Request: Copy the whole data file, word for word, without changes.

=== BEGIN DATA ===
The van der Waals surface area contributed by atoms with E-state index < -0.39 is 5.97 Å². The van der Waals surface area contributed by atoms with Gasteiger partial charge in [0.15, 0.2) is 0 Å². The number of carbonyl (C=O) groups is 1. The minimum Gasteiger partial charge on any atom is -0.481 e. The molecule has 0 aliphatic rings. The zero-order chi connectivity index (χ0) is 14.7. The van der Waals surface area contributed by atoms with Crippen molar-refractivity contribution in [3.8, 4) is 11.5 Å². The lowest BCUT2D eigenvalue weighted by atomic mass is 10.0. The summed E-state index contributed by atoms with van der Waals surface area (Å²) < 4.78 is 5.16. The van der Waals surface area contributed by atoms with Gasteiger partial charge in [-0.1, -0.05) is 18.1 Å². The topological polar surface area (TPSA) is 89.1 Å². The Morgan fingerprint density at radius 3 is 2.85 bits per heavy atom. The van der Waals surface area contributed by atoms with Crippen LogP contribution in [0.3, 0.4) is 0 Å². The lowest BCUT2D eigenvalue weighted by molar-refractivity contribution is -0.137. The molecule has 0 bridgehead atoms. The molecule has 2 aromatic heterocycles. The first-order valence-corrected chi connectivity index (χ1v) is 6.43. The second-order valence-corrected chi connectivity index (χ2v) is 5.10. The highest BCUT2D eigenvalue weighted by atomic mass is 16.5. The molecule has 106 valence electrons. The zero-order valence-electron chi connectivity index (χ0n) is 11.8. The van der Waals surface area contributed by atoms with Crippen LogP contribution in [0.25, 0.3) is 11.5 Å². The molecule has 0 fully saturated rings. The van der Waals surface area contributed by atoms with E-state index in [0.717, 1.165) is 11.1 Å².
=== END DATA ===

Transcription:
The van der Waals surface area contributed by atoms with E-state index < -0.39 is 5.97 Å². The van der Waals surface area contributed by atoms with Gasteiger partial charge in [0.15, 0.2) is 0 Å². The number of carbonyl (C=O) groups is 1. The minimum Gasteiger partial charge on any atom is -0.481 e. The molecule has 0 aliphatic rings. The zero-order chi connectivity index (χ0) is 14.7. The van der Waals surface area contributed by atoms with Crippen molar-refractivity contribution in [3.8, 4) is 11.5 Å². The lowest BCUT2D eigenvalue weighted by atomic mass is 10.0. The summed E-state index contributed by atoms with van der Waals surface area (Å²) < 4.78 is 5.16. The van der Waals surface area contributed by atoms with Gasteiger partial charge in [-0.1, -0.05) is 18.1 Å². The topological polar surface area (TPSA) is 89.1 Å². The Morgan fingerprint density at radius 3 is 2.85 bits per heavy atom. The van der Waals surface area contributed by atoms with Crippen LogP contribution in [0.3, 0.4) is 0 Å². The lowest BCUT2D eigenvalue weighted by molar-refractivity contribution is -0.137. The molecule has 0 bridgehead atoms. The molecule has 2 aromatic heterocycles. The first-order valence-corrected chi connectivity index (χ1v) is 6.43. The second-order valence-corrected chi connectivity index (χ2v) is 5.10. The highest BCUT2D eigenvalue weighted by atomic mass is 16.5. The molecule has 106 valence electrons. The zero-order valence-electron chi connectivity index (χ0n) is 11.8. The van der Waals surface area contributed by atoms with Crippen LogP contribution in [0.25, 0.3) is 11.5 Å². The molecule has 0 fully saturated rings. The van der Waals surface area contributed by atoms with E-state index in [0.717, 1.165) is 11.1 Å².